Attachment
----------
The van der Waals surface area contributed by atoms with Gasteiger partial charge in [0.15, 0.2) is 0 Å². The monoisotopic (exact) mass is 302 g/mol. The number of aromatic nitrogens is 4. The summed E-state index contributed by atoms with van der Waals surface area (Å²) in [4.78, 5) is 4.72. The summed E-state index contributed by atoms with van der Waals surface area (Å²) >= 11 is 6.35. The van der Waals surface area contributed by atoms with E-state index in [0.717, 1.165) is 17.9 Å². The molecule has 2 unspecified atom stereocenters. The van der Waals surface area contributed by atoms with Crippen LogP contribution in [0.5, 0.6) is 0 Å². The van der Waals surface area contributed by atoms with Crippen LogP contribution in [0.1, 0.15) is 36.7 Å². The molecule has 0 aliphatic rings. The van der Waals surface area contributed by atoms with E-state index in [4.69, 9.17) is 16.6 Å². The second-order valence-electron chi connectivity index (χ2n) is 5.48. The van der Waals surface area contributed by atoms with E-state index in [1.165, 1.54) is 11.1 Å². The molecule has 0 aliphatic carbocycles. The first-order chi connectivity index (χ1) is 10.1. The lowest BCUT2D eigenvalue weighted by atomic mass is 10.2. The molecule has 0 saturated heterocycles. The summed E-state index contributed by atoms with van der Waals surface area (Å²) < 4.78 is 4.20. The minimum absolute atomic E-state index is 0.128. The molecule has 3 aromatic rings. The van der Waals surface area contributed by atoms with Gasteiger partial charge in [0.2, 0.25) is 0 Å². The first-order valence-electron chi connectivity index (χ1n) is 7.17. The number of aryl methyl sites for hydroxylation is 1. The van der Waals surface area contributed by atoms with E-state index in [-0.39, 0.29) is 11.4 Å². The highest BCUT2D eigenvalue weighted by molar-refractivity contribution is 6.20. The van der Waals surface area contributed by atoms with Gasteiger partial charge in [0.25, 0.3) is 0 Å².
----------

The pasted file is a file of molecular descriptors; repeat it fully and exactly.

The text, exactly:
The van der Waals surface area contributed by atoms with Gasteiger partial charge in [0.15, 0.2) is 0 Å². The monoisotopic (exact) mass is 302 g/mol. The number of aromatic nitrogens is 4. The summed E-state index contributed by atoms with van der Waals surface area (Å²) in [4.78, 5) is 4.72. The summed E-state index contributed by atoms with van der Waals surface area (Å²) >= 11 is 6.35. The van der Waals surface area contributed by atoms with E-state index in [0.717, 1.165) is 17.9 Å². The molecule has 2 unspecified atom stereocenters. The van der Waals surface area contributed by atoms with Crippen LogP contribution in [0.5, 0.6) is 0 Å². The van der Waals surface area contributed by atoms with Crippen LogP contribution in [0.1, 0.15) is 36.7 Å². The molecule has 0 aliphatic rings. The van der Waals surface area contributed by atoms with E-state index in [4.69, 9.17) is 16.6 Å². The second-order valence-electron chi connectivity index (χ2n) is 5.48. The van der Waals surface area contributed by atoms with E-state index in [1.165, 1.54) is 11.1 Å². The molecule has 0 aliphatic carbocycles. The first-order chi connectivity index (χ1) is 10.1. The lowest BCUT2D eigenvalue weighted by atomic mass is 10.2. The molecule has 0 saturated heterocycles. The summed E-state index contributed by atoms with van der Waals surface area (Å²) < 4.78 is 4.20. The minimum absolute atomic E-state index is 0.128. The molecule has 3 aromatic rings. The van der Waals surface area contributed by atoms with Gasteiger partial charge in [0.2, 0.25) is 0 Å². The first-order valence-electron chi connectivity index (χ1n) is 7.17. The number of aryl methyl sites for hydroxylation is 1. The van der Waals surface area contributed by atoms with E-state index in [-0.39, 0.29) is 11.4 Å². The highest BCUT2D eigenvalue weighted by molar-refractivity contribution is 6.20. The van der Waals surface area contributed by atoms with Gasteiger partial charge in [0.25, 0.3) is 0 Å².